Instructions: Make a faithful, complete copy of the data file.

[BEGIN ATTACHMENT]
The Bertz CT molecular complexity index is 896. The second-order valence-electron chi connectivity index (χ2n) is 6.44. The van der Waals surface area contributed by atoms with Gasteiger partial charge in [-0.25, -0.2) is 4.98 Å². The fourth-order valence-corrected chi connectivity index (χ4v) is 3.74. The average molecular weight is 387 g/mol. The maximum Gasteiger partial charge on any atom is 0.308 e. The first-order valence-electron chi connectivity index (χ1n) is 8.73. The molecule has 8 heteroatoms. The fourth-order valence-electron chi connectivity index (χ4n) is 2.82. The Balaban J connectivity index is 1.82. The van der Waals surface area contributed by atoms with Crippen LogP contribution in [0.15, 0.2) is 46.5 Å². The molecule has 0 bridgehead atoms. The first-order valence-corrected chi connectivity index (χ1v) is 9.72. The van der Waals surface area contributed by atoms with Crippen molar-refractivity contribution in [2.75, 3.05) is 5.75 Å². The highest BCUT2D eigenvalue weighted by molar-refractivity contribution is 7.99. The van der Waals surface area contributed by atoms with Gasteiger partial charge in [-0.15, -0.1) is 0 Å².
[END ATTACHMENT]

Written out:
The Bertz CT molecular complexity index is 896. The second-order valence-electron chi connectivity index (χ2n) is 6.44. The van der Waals surface area contributed by atoms with Gasteiger partial charge in [-0.25, -0.2) is 4.98 Å². The fourth-order valence-corrected chi connectivity index (χ4v) is 3.74. The average molecular weight is 387 g/mol. The maximum Gasteiger partial charge on any atom is 0.308 e. The first-order valence-electron chi connectivity index (χ1n) is 8.73. The molecule has 8 heteroatoms. The fourth-order valence-electron chi connectivity index (χ4n) is 2.82. The Balaban J connectivity index is 1.82. The van der Waals surface area contributed by atoms with Crippen LogP contribution in [0.15, 0.2) is 46.5 Å². The molecule has 0 bridgehead atoms. The first-order valence-corrected chi connectivity index (χ1v) is 9.72. The van der Waals surface area contributed by atoms with Crippen molar-refractivity contribution in [2.75, 3.05) is 5.75 Å². The highest BCUT2D eigenvalue weighted by molar-refractivity contribution is 7.99. The van der Waals surface area contributed by atoms with Gasteiger partial charge in [-0.15, -0.1) is 0 Å².